Backpacking Spain is a fantastic experience. Spain is full of amazing food, castles, churches and beaches. Whatever you are looking for in a backpacking journey, Spain can provide it! It is also a safe and easy place to travel with the main cities connected well by train. Today’s blog brings to you the best tips for travelling in Spain.
When is the best time to visit?
First of all, when is the best time to go backpacking in Spain? My main tip is to certainly avoid August when it can be extremely busy and very hot. Here are the best times of year to visit the different regions of Spain:
Northern Region (Bilbao and San Sebastian):
The best time to visit is around April-June/September. Visit in late spring, early summer or early autumn if possible. There is still an enjoyable climate and you’ll be able to swim at near empty beaches (although the water temperature is still cold). The maximum temperature rarely exceeds 26 degrees (perfect!). The worst time to visit is between July– August/December. The summer is incredibly hot, and the tourists descend in droves.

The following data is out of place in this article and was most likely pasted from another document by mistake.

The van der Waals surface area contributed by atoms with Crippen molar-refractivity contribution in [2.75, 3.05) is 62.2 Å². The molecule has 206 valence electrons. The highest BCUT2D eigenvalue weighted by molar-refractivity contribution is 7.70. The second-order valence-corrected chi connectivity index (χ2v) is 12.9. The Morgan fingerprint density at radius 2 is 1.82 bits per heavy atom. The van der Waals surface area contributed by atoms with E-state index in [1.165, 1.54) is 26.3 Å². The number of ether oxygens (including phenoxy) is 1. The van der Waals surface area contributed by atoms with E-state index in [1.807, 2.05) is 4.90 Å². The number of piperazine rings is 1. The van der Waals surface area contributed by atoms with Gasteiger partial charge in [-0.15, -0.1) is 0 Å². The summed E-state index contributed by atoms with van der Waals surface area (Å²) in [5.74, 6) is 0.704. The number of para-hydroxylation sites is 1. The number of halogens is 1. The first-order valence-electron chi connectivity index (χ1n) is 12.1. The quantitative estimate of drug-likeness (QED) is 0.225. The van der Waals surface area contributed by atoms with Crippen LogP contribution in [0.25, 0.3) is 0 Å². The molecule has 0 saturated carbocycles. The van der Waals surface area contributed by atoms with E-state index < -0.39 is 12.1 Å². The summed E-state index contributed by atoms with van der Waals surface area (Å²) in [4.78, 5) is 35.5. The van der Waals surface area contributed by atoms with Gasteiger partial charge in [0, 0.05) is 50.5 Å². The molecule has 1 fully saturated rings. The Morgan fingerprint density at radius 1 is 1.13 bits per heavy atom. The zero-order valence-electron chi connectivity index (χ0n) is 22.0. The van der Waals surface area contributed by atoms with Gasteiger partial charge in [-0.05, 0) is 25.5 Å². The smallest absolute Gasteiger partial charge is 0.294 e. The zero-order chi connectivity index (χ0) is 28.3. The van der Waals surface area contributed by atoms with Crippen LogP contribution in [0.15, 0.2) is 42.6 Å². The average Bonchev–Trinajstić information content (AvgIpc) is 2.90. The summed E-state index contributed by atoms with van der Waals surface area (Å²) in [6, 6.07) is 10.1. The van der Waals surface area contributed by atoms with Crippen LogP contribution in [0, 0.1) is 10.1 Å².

Central Spain (Madrid & surroundings):
The centre of the country has the most extreme temperatures, with a cold climate in winter and sometimes stifling heat in summer. Local residents normally leave cities like Madrid in August to look for picturesque beaches or colder climates. Typically, the best time to visit is between October-November. Autumn or Spring is stunning when the leaves and scenery turn to red, orange and brown tones. The climate is also milder. The worst time to visit is July-August. The heat can be severe and make sightseeing problematic and excruciating.
Southern Region (Granada, Sevilla & Cordoba):
If you’d like to experience good weather and a small amount of sun during winter, the ideal choice is to go south to the shores of the Mediterranean Sea. Seville is an amazing city with amazing site seeing and a great deal of nightlife.